How are parent–child conflict and childhood externalizing symptoms related over time? Results from a genetically informative cross-lagged study

Department of Psychology, Michigan State University, Psychology Building, East Lansing, MI 48824, USA.
Development and Psychopathology (Impact Factor: 4.89). 02/2005; 17(1):145-65. DOI: 10.1017/S095457940505008X
Source: PubMed

ABSTRACT The present study attempted to determine the direction and etiology of the robust relationship between childhood externalizing (EXT) symptoms and parent-child conflict using a genetically informative longitudinal model and data from the ongoing Minnesota Twin Family Study. Participants consisted of 1,506 same-sex twins assessed at ages 11 and 14, and their parents. The relationship between EXT and parent-child conflict from ages 11 to 14 was examined within a biometrical cross-lagged design. The results revealed three primary findings: first, the stability of conflict and externalizing over time is largely, although not solely, a result of genetic factors. Second, there appears to be a bidirectional relationship between conflict and EXT over time, such that both conflict and EXT at 11 independently predict the other 3 years later. Finally, the results are consistent with the notion that parent-child conflict partially results from parental responses to their child's heritable externalizing behavior, while simultaneously contributing to child externalizing via environmental mechanisms. These results suggest a "downward spiral" of interplay between parent-child conflict and EXT, and offer confirmation of a (partially) environmentally mediated effect of parenting on child behavior.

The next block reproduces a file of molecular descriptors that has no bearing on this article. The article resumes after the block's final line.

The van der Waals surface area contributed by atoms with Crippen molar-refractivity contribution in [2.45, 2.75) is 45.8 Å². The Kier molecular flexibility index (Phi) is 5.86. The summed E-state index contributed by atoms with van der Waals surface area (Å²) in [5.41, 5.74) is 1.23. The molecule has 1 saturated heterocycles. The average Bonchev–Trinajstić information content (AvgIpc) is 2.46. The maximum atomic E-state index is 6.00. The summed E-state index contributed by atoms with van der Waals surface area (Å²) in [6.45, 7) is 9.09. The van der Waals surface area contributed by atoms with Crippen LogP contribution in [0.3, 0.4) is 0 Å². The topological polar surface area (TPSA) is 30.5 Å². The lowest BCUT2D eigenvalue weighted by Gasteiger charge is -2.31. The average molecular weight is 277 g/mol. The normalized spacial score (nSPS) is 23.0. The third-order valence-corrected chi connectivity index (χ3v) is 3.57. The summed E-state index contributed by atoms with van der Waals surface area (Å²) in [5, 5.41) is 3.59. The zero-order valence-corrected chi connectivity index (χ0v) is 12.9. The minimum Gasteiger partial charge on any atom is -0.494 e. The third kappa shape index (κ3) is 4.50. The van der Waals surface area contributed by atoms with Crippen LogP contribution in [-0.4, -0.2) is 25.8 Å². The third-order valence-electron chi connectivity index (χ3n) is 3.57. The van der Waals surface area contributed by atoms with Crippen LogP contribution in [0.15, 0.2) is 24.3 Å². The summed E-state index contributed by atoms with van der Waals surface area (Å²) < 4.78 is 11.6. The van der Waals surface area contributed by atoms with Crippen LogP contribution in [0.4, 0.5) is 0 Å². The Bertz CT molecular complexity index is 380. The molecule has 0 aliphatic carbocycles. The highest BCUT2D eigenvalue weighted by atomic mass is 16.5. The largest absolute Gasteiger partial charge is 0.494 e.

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Available from: S. Alexandra Burt, Mar 26, 2014
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